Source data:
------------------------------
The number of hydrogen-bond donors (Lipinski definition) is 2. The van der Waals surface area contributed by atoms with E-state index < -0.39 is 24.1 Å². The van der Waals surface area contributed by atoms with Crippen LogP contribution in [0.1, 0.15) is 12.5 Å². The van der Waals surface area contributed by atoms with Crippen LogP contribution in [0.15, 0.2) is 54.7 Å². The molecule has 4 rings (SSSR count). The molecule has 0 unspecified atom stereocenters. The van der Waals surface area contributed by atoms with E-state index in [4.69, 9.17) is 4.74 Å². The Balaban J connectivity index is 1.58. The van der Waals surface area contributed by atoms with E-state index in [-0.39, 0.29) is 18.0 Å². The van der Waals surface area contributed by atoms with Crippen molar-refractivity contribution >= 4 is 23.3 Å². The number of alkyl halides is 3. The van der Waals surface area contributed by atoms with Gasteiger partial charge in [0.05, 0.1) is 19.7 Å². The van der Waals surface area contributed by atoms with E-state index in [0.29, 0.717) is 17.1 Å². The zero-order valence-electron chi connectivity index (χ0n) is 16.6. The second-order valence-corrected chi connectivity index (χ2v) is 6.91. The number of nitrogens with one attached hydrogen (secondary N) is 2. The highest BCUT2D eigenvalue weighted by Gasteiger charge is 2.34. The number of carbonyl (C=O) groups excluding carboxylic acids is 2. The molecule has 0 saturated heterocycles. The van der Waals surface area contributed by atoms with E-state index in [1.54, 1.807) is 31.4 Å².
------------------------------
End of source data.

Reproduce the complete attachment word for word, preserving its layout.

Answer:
The number of hydrogen-bond donors (Lipinski definition) is 2. The van der Waals surface area contributed by atoms with E-state index < -0.39 is 24.1 Å². The van der Waals surface area contributed by atoms with Crippen LogP contribution in [0.1, 0.15) is 12.5 Å². The van der Waals surface area contributed by atoms with Crippen LogP contribution in [0.15, 0.2) is 54.7 Å². The molecule has 4 rings (SSSR count). The molecule has 0 unspecified atom stereocenters. The van der Waals surface area contributed by atoms with E-state index in [4.69, 9.17) is 4.74 Å². The Balaban J connectivity index is 1.58. The van der Waals surface area contributed by atoms with E-state index in [-0.39, 0.29) is 18.0 Å². The van der Waals surface area contributed by atoms with Crippen molar-refractivity contribution >= 4 is 23.3 Å². The number of alkyl halides is 3. The van der Waals surface area contributed by atoms with Gasteiger partial charge in [0.05, 0.1) is 19.7 Å². The van der Waals surface area contributed by atoms with E-state index in [0.29, 0.717) is 17.1 Å². The zero-order valence-electron chi connectivity index (χ0n) is 16.6. The second-order valence-corrected chi connectivity index (χ2v) is 6.91. The number of nitrogens with one attached hydrogen (secondary N) is 2. The highest BCUT2D eigenvalue weighted by Gasteiger charge is 2.34. The number of carbonyl (C=O) groups excluding carboxylic acids is 2. The molecule has 0 saturated heterocycles. The van der Waals surface area contributed by atoms with E-state index in [1.54, 1.807) is 31.4 Å².